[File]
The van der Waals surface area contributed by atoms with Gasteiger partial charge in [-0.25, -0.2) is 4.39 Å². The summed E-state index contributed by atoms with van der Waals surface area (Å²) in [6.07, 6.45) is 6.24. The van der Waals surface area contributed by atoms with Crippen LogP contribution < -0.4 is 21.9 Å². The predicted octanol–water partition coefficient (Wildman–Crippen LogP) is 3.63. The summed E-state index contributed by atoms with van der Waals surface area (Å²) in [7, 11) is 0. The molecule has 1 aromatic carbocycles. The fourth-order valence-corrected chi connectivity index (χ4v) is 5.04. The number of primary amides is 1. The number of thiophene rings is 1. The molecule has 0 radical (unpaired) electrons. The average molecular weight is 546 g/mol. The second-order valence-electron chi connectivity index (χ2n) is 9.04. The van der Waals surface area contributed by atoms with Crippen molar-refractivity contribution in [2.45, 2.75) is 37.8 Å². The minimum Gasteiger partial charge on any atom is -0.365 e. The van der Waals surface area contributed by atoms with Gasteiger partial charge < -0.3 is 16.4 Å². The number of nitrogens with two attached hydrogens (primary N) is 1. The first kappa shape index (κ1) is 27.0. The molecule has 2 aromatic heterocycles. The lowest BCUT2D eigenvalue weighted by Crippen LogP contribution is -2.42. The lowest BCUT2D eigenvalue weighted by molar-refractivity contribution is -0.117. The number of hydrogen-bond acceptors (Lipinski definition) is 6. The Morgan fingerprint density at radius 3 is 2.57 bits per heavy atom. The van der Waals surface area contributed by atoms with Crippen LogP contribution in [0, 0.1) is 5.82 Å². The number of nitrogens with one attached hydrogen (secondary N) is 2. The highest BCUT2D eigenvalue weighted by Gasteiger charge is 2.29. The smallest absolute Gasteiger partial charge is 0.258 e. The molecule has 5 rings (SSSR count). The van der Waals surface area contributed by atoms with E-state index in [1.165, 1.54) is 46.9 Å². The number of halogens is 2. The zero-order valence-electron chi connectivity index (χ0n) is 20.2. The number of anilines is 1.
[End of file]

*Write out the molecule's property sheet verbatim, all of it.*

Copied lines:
The van der Waals surface area contributed by atoms with Gasteiger partial charge in [-0.25, -0.2) is 4.39 Å². The summed E-state index contributed by atoms with van der Waals surface area (Å²) in [6.07, 6.45) is 6.24. The van der Waals surface area contributed by atoms with Crippen LogP contribution < -0.4 is 21.9 Å². The predicted octanol–water partition coefficient (Wildman–Crippen LogP) is 3.63. The summed E-state index contributed by atoms with van der Waals surface area (Å²) in [7, 11) is 0. The molecule has 1 aromatic carbocycles. The fourth-order valence-corrected chi connectivity index (χ4v) is 5.04. The number of primary amides is 1. The number of thiophene rings is 1. The molecule has 0 radical (unpaired) electrons. The average molecular weight is 546 g/mol. The second-order valence-electron chi connectivity index (χ2n) is 9.04. The van der Waals surface area contributed by atoms with Crippen molar-refractivity contribution in [2.45, 2.75) is 37.8 Å². The minimum Gasteiger partial charge on any atom is -0.365 e. The van der Waals surface area contributed by atoms with Gasteiger partial charge < -0.3 is 16.4 Å². The number of nitrogens with two attached hydrogens (primary N) is 1. The first kappa shape index (κ1) is 27.0. The molecule has 2 aromatic heterocycles. The lowest BCUT2D eigenvalue weighted by Crippen LogP contribution is -2.42. The lowest BCUT2D eigenvalue weighted by molar-refractivity contribution is -0.117. The number of hydrogen-bond acceptors (Lipinski definition) is 6. The Morgan fingerprint density at radius 3 is 2.57 bits per heavy atom. The van der Waals surface area contributed by atoms with Crippen LogP contribution in [0, 0.1) is 5.82 Å². The number of nitrogens with one attached hydrogen (secondary N) is 2. The highest BCUT2D eigenvalue weighted by Gasteiger charge is 2.29. The smallest absolute Gasteiger partial charge is 0.258 e. The molecule has 5 rings (SSSR count). The van der Waals surface area contributed by atoms with E-state index in [1.165, 1.54) is 46.9 Å². The number of halogens is 2. The zero-order valence-electron chi connectivity index (χ0n) is 20.2. The number of anilines is 1.